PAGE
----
This article appeared in the Mercury on 12 January 2015
By Tony Carnie
HUNDREDS of people from across Southern Africa, Europe and the US are expected to gather in KwaZulu-Natal this week to celebrate the life of international conservation figure Ian Cedric Player.
Player, 87, died six weeks ago and was buried at a private ceremony near his home in the Karkloof on December 4 – but his memorial service is open to all and will be at Hilton College, outside Pietermaritzburg, at noon on Wednesday.
More than 500 people have already confirmed their attendance, but it is expected that several hundred others will also pack the venue, which can hold about 1 200 people.
Several chief executives from conservation and wilderness organisations locally and internationally are expected to join veteran game rangers, nature lovers, canoeists, conservationists, political leaders, family and friends to mourn the passing of a man who dedicated his life to protecting the rapidly diminishing area of wild lands and wilderness. Player’s name was most closely associated with his role in saving the white rhinos of Africa from almost certain extinction in Operation Rhino, which began in the 1960s to transfer rhinos to game reserves across Africa and to zoos and safari parks internationally.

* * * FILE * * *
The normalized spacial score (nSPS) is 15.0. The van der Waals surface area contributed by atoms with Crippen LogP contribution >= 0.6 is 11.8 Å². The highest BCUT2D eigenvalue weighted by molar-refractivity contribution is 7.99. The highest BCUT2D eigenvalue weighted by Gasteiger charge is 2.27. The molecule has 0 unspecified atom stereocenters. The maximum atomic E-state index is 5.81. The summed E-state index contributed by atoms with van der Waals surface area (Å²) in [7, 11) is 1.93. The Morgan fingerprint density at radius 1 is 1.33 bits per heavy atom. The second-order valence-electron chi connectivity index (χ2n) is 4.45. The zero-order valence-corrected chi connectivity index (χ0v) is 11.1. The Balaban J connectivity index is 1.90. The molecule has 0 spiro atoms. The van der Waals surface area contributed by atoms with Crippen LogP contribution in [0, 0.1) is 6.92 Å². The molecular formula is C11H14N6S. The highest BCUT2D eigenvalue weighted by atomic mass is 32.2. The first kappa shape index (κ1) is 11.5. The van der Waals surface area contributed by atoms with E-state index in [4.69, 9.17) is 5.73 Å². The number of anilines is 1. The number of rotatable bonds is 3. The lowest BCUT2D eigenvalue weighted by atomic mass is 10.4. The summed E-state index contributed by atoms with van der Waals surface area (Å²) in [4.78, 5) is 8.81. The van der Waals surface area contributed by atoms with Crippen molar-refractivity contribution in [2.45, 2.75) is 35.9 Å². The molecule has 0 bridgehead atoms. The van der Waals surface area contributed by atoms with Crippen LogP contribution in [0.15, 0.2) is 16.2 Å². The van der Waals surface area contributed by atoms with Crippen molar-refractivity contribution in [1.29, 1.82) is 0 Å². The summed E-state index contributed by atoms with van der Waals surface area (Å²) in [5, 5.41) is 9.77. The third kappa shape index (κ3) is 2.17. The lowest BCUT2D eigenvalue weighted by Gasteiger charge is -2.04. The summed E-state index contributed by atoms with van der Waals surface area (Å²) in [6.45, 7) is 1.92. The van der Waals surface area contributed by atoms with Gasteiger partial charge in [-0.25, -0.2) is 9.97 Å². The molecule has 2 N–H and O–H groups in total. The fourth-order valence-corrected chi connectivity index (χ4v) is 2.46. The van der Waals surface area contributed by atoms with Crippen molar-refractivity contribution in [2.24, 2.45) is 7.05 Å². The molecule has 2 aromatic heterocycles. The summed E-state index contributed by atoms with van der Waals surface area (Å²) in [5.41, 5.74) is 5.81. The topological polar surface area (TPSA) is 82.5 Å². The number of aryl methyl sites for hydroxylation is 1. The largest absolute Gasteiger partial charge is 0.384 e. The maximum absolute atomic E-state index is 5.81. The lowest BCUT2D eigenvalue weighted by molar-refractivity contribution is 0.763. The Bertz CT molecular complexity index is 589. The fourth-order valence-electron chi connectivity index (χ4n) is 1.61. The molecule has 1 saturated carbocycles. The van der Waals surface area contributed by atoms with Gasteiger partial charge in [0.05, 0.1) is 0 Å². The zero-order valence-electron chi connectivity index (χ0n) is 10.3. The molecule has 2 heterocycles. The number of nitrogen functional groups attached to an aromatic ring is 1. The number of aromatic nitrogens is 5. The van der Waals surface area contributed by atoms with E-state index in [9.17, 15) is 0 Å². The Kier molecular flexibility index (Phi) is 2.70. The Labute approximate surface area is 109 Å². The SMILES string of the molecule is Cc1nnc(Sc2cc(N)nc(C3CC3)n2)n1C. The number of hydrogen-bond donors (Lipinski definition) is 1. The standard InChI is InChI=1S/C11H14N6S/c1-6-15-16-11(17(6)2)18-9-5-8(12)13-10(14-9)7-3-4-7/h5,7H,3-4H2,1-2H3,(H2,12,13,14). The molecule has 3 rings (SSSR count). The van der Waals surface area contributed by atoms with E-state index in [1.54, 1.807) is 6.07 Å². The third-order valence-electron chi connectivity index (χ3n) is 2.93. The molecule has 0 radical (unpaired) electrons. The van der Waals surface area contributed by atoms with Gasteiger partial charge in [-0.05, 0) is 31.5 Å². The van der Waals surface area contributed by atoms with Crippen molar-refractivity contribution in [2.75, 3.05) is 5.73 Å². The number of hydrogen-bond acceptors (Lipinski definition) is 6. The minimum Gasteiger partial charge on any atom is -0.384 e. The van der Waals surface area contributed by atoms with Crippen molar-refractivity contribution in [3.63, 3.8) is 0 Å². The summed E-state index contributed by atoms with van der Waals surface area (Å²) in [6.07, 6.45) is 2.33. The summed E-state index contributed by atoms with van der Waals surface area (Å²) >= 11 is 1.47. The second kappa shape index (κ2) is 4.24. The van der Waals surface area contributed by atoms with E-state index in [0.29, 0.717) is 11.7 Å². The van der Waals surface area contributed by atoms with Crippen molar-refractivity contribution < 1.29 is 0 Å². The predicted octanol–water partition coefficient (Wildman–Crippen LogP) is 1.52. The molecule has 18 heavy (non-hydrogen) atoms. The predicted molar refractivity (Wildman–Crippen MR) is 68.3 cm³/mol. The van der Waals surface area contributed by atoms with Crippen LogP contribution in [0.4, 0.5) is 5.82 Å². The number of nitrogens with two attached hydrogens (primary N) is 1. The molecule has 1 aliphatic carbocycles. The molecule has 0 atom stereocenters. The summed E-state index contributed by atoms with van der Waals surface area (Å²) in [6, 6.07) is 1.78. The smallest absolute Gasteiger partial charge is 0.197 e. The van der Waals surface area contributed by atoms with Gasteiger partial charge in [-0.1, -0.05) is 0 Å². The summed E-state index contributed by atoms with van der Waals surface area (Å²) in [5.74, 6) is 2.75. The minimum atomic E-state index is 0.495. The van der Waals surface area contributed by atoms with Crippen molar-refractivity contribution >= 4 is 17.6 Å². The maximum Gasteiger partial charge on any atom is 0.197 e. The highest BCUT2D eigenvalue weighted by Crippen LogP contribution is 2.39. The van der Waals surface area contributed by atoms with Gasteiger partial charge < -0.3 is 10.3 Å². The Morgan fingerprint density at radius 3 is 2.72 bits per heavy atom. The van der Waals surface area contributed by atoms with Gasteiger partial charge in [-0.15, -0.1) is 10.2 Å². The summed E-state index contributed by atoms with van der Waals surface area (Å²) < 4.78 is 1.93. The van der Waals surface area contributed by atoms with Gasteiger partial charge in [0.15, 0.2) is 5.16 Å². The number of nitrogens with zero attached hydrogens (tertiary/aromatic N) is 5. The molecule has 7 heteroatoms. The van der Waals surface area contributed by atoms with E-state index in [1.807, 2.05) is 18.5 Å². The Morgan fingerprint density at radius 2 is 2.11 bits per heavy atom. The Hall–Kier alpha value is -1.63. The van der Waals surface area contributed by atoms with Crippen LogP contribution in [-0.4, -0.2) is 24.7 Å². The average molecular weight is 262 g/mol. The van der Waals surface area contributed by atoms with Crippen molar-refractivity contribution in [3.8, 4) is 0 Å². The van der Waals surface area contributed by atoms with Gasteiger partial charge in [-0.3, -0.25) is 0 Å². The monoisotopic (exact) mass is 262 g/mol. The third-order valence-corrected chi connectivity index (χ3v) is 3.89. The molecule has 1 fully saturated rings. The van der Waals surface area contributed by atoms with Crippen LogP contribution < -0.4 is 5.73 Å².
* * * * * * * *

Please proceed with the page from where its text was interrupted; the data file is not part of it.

The service will be conducted by Geoff Davies, the “Green Bishop” who played a key role in uniting interfaith environmental awareness.
The main eulogy will be given by conservation author and psychiatrist Dr Ian McCallum, followed by tributes from Wilderness Foundation chief executive Andrew Muir, psychologist Sheila Berry, conservationist Dave Cook and US wilderness leader Dr Vance Martin. An international opera singer from Norway will sing, at the personal request of Player.
For catering and logistical reasons, those wishing to attend are asked to telephone Moyra Collyer at 031 462 2808 or to e-mail firstname.lastname@example.org.